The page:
‘Money does make money, that’s the reality’

Top 1000: Family offices – private wealth management advisory firms – manage billions for some of Ireland’s most affluent people but few know of their existence

Family offices commonly recruit clients through word of mouth and, although intentions to bring wealth management to everyone are popular in the industry at the moment, these firms rarely trouble people with less than €20 million to spare. The reality is that money makes more money. Who are these people, how do they work, who do they work for, will their product soon become available to the masses, and are they investing in bitcoin?

Alan Merriman

Alan Merriman is the founder of Elkstone Partners. A former partner with PwC, Merriman also worked with EBS as a finance director. While Elkstone is focused on high net worth individuals and entrepreneurs and guards the privacy of its client base, known clients include Elle Macpherson, Nicole Junkermann, Michael O'Flynn and Jam Jar, the investment vehicle of the Innocent smoothie founders. For Merriman, wealth management is for everybody. While it's not there yet, his firm, founded in 2011, is keen on "democratising" money management for everyone, from employees on average salaries to the very wealthy.

For now, however, Elkstone’s focus “is on entrepreneurs and obviously very high net worth individuals. What we do for them is basically everything you would expect of a right hand person, 24/7,” Merriman says.

Wealth management for Merriman is an extension of financial security. It’s “looking after what you have and growing it sensibly,” something many people, including very successful people, struggle with.


While Elkstone doesn’t specify a minimum amount of money their clients must have, there is a certain profile of person they cater for best. The perfect fit for their firm are those in the €20 million to €200 million space, but they also have a number of billionaires on their books. “Every client is different, they have different liquidity, different goals, different pockets, they have different requirements,” Merriman explains.

Investment strategies are tailored to each client’s needs. “There isn’t an Elkstone fund that every client is a participant in. What we do is we work with each client in a different way,” says Merriman.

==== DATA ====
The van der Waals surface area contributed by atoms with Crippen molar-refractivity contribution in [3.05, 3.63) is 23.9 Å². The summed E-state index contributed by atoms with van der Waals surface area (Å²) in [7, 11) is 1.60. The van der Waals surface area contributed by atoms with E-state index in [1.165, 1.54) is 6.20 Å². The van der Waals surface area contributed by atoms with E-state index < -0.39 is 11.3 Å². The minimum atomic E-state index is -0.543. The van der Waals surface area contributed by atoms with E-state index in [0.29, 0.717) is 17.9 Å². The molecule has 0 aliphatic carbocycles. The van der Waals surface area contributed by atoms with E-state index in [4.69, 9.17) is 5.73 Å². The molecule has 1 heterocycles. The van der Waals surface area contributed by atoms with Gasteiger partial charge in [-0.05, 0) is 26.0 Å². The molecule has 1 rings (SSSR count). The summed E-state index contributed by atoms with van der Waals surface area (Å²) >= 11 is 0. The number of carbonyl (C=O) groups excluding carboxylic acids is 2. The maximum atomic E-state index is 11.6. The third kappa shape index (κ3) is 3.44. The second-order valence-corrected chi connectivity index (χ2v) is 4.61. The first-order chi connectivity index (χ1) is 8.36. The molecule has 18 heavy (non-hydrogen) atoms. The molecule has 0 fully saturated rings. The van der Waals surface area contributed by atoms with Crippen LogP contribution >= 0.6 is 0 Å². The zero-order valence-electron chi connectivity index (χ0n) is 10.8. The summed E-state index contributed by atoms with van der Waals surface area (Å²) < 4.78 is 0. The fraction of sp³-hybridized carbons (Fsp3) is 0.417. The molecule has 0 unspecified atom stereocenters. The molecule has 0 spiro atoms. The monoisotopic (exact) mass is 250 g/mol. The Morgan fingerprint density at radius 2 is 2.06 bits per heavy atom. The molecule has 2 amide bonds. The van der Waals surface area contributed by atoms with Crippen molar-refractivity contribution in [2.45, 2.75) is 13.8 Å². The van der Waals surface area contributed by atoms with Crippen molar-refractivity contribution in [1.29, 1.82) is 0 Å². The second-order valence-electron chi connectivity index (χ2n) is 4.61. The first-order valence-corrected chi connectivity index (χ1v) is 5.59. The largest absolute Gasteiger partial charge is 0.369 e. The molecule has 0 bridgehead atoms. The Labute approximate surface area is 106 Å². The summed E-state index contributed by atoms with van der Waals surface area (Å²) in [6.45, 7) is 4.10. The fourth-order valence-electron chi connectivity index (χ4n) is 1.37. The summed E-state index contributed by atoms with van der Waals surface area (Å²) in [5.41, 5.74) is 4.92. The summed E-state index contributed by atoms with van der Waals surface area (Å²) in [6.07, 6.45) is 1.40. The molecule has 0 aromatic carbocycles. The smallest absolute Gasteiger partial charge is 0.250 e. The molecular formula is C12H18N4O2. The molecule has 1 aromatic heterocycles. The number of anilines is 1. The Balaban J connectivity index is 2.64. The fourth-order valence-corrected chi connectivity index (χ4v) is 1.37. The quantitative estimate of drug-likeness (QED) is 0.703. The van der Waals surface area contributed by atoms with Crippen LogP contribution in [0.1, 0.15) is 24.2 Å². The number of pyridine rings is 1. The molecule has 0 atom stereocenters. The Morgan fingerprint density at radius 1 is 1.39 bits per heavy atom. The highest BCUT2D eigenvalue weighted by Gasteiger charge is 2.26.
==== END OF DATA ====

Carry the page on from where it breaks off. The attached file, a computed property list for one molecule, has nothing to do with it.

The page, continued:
“A lot of our clients are very sophisticated; they’ve come from capital markets so we’re dealing with clever people who know what they’re doing.”

For those people, Merriman says they help research how to allocate their money. But they also present ideas and potential deal propositions.

Merriman is absolutely clear where clients and non-clients alike can find the next opportunity: “everywhere, absolutely everywhere.” Merriman’s belief is that for people who have money, there’s always an opportunity to put it to work. “Money does make money, that’s the reality,” he says.

The benefit of wealth management, from his point of view, is that there are no boundaries. Opportunities can present themselves in the start-up world, inalternative funds and even in crypto currency. Merriman believes that if, afterlooking extensively, an opportunity is “compelling”, then they’ll try and makeit happen.

“If it’s a private equity deal like a restaurant or something, we can say, ‘that’s interesting, clients three, five and ten, I could see them liking that. Let’s bring it to those three clients’.” If they’re interested, Merriman will set out to make the opportunity a reality. Offering this service to a global clientele means a hectic schedule. “It changes by the hour. I’m in Dublin today, I’m in Germany on Wednesday, I’m in London on Thursday, I’m back here on Friday, I’m going to Texas on Saturday. From Texas I’m going to New York, then I’m back here for a week and then I’m off to Miami. That’s continuous, that’s not an exaggeration,” Merriman says.

But it’s not just about looking after the millionaires; Merriman also has tips for the average person, noting that people don’t actually create enough space to look after their financial health. “A bit like going to the gym [and ] looking after your health, finding a bit of space to properly look after your financial affairs is very important.” Given that most people are not Warren Buffet, they don’t have the time to be doing the research and so forth”, Merriman advises that people need to make sure they’re diversified. “That’s very important,” he says.

The bulk of what we do now is financial assets. Our typical portfolio would have equities, bonds, real estate assets and currencies,

John Crowe

Crowe is the founder and chief executive, Kestrel Capital. He joined Merrill Lynch in 2000 to set up and develop the bank’s Irish wealth management business.

For Crowe, wealth management is about helping people, usually of the high net worth variety, “to achieve whatever their financial goals are with whatever wealth they’ve created”.

Typically, these will be people who have sold a business, or held senior roles in business, and subsequently cashed out. Additionally, Kestrel clients include professionals who’ve accumulated wealth in their profession. “We have clients who have wealth of several million, up to hundreds of millions,” he says.